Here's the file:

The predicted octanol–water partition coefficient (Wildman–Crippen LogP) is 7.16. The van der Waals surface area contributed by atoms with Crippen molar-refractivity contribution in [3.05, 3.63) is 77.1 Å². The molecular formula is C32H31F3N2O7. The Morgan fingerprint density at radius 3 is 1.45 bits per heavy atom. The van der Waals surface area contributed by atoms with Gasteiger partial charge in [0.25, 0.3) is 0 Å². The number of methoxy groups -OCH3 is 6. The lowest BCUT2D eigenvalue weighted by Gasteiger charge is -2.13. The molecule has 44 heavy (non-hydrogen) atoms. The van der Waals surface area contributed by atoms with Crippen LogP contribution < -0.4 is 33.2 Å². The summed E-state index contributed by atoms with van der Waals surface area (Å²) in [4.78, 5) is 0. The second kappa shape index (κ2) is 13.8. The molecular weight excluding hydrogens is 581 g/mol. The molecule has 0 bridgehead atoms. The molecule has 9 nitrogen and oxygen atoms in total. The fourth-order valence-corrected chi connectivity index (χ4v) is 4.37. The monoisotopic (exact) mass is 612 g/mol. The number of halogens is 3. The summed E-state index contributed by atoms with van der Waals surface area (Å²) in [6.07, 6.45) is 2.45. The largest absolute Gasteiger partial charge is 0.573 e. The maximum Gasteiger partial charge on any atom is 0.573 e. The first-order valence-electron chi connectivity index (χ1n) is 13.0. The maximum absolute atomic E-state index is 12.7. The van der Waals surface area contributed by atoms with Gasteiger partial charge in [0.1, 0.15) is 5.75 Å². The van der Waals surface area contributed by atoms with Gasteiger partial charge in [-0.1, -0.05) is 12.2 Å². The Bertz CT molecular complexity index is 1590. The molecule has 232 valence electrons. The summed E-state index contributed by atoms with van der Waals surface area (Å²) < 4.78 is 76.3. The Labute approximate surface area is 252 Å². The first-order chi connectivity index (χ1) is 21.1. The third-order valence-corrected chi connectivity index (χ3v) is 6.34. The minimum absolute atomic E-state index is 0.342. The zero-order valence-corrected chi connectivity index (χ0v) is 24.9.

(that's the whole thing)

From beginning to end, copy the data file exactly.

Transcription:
The predicted octanol–water partition coefficient (Wildman–Crippen LogP) is 7.16. The van der Waals surface area contributed by atoms with Crippen molar-refractivity contribution in [3.05, 3.63) is 77.1 Å². The molecular formula is C32H31F3N2O7. The Morgan fingerprint density at radius 3 is 1.45 bits per heavy atom. The van der Waals surface area contributed by atoms with Gasteiger partial charge in [0.25, 0.3) is 0 Å². The number of methoxy groups -OCH3 is 6. The lowest BCUT2D eigenvalue weighted by Gasteiger charge is -2.13. The molecule has 44 heavy (non-hydrogen) atoms. The van der Waals surface area contributed by atoms with Crippen LogP contribution < -0.4 is 33.2 Å². The summed E-state index contributed by atoms with van der Waals surface area (Å²) in [4.78, 5) is 0. The second kappa shape index (κ2) is 13.8. The molecular weight excluding hydrogens is 581 g/mol. The molecule has 0 bridgehead atoms. The molecule has 9 nitrogen and oxygen atoms in total. The fourth-order valence-corrected chi connectivity index (χ4v) is 4.37. The monoisotopic (exact) mass is 612 g/mol. The number of halogens is 3. The summed E-state index contributed by atoms with van der Waals surface area (Å²) in [6.07, 6.45) is 2.45. The largest absolute Gasteiger partial charge is 0.573 e. The maximum Gasteiger partial charge on any atom is 0.573 e. The first-order valence-electron chi connectivity index (χ1n) is 13.0. The maximum absolute atomic E-state index is 12.7. The van der Waals surface area contributed by atoms with Gasteiger partial charge in [0.1, 0.15) is 5.75 Å². The van der Waals surface area contributed by atoms with Gasteiger partial charge in [-0.1, -0.05) is 12.2 Å². The Bertz CT molecular complexity index is 1590. The molecule has 232 valence electrons. The summed E-state index contributed by atoms with van der Waals surface area (Å²) < 4.78 is 76.3. The Labute approximate surface area is 252 Å². The first-order chi connectivity index (χ1) is 21.1. The third-order valence-corrected chi connectivity index (χ3v) is 6.34. The minimum absolute atomic E-state index is 0.342. The zero-order valence-corrected chi connectivity index (χ0v) is 24.9.